Commercially viable faith-based programming. That is the goal of the newly named Odyssey Networks, a consortium of religious groups that has been doing business as Faith & Values Media and produced the successful made-for TV movie The Note last year.
That group has also produced other fare, like C.S. Lewis: Beyond Narnia, The American Creed, and Joan of Arc, and currently programs a two-hour block on Sundays for the Hallmark Channel, a media outlet in which the coalition also invests.
The success of The Note proved that the concept of commercial made-for-TV movies with a faith-based message can work, according to an interview in Multichannel News with Bob Thompson, Odyssey Network's chief operating officer.
The challenge will be for Odyssey to reach beyond its Hallmark Channel niche if it wants to be really successful. A look at the upcoming TV season reveals a dearth of values-oriented programming, which suggests that an American market is waiting to be tapped. The Culture and Media Institute frequently hears laments about the lack of quality programming with positive, faith- and values-affirming messages.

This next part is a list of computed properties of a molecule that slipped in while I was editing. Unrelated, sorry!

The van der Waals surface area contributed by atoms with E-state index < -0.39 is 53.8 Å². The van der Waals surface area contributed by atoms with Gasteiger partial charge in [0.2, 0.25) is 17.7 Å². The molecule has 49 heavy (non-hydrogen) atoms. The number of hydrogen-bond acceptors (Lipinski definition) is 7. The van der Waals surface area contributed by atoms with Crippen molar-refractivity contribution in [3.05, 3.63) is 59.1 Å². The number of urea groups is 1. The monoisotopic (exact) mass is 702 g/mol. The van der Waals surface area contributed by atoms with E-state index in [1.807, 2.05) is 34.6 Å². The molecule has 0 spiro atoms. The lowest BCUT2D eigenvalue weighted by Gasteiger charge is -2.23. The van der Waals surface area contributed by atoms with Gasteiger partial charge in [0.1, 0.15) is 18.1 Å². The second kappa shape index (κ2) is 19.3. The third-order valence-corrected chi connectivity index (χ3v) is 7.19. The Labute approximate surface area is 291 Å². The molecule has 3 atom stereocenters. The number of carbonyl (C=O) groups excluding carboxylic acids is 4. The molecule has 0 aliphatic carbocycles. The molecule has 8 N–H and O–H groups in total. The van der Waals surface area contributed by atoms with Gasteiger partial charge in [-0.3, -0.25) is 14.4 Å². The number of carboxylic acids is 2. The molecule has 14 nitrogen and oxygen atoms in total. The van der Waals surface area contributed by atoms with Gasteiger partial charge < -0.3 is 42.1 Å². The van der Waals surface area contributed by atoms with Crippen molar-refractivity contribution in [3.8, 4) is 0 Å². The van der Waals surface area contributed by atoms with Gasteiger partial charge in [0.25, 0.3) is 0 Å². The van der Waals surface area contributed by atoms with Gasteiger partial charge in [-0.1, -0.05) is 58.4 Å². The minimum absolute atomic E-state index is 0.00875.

Faith-oriented programming can be very successful as shows like Touched by an Angel, Joan of Arcadia and 7th Heaven attest. Other programs like ABC's Extreme Makeover Home Edition, which focus on doing good in the community, also show the potential for success in the family-values market.
Will Odyssey Networks' programming be the answer to the current spate of sexualized teen soap operas (90210, Gossip Girl) or crime procedurals that dwell in violence and depravity (Criminal Minds, CSI, Law and Order SVU)? Time -- and programming executives at broadcast and cable networks -- will tell.